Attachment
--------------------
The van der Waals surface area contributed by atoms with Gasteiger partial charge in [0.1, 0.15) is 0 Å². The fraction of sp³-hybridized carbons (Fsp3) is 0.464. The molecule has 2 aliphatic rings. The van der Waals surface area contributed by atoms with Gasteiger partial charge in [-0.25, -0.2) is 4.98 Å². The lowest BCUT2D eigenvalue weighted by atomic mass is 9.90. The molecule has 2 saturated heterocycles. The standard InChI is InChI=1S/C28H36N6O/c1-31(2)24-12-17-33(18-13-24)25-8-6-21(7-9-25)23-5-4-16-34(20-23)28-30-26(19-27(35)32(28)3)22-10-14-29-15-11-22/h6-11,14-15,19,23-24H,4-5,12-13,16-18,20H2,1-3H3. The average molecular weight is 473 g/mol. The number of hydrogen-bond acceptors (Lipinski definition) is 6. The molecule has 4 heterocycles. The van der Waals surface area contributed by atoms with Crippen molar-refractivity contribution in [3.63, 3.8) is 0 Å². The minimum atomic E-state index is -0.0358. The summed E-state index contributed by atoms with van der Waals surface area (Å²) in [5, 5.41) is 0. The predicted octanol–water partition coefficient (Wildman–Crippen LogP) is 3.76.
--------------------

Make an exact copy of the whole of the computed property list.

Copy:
The van der Waals surface area contributed by atoms with Gasteiger partial charge in [0.1, 0.15) is 0 Å². The fraction of sp³-hybridized carbons (Fsp3) is 0.464. The molecule has 2 aliphatic rings. The van der Waals surface area contributed by atoms with Gasteiger partial charge in [-0.25, -0.2) is 4.98 Å². The lowest BCUT2D eigenvalue weighted by atomic mass is 9.90. The molecule has 2 saturated heterocycles. The standard InChI is InChI=1S/C28H36N6O/c1-31(2)24-12-17-33(18-13-24)25-8-6-21(7-9-25)23-5-4-16-34(20-23)28-30-26(19-27(35)32(28)3)22-10-14-29-15-11-22/h6-11,14-15,19,23-24H,4-5,12-13,16-18,20H2,1-3H3. The average molecular weight is 473 g/mol. The number of hydrogen-bond acceptors (Lipinski definition) is 6. The molecule has 4 heterocycles. The van der Waals surface area contributed by atoms with Crippen molar-refractivity contribution in [3.63, 3.8) is 0 Å². The minimum atomic E-state index is -0.0358. The summed E-state index contributed by atoms with van der Waals surface area (Å²) in [5, 5.41) is 0. The predicted octanol–water partition coefficient (Wildman–Crippen LogP) is 3.76.